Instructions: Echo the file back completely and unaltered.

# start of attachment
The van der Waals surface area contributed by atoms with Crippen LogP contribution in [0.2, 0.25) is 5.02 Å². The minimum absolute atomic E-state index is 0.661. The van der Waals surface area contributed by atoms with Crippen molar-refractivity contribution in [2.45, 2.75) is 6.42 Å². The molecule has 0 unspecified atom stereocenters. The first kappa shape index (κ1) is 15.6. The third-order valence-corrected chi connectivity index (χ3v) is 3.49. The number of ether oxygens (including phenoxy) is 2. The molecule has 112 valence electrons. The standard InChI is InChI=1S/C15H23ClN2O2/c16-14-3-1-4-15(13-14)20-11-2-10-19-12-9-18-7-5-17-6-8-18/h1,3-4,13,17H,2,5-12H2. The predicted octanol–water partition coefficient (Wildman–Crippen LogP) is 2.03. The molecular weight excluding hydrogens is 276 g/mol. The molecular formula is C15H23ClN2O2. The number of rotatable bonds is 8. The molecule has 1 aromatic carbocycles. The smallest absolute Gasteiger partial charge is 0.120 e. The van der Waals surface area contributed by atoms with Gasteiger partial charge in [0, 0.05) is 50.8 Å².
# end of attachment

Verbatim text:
The van der Waals surface area contributed by atoms with Crippen LogP contribution in [0.2, 0.25) is 5.02 Å². The minimum absolute atomic E-state index is 0.661. The van der Waals surface area contributed by atoms with Crippen molar-refractivity contribution in [2.45, 2.75) is 6.42 Å². The molecule has 0 unspecified atom stereocenters. The first kappa shape index (κ1) is 15.6. The third-order valence-corrected chi connectivity index (χ3v) is 3.49. The number of ether oxygens (including phenoxy) is 2. The molecule has 112 valence electrons. The standard InChI is InChI=1S/C15H23ClN2O2/c16-14-3-1-4-15(13-14)20-11-2-10-19-12-9-18-7-5-17-6-8-18/h1,3-4,13,17H,2,5-12H2. The predicted octanol–water partition coefficient (Wildman–Crippen LogP) is 2.03. The molecular weight excluding hydrogens is 276 g/mol. The molecular formula is C15H23ClN2O2. The number of rotatable bonds is 8. The molecule has 1 aromatic carbocycles. The smallest absolute Gasteiger partial charge is 0.120 e. The van der Waals surface area contributed by atoms with Gasteiger partial charge in [0, 0.05) is 50.8 Å².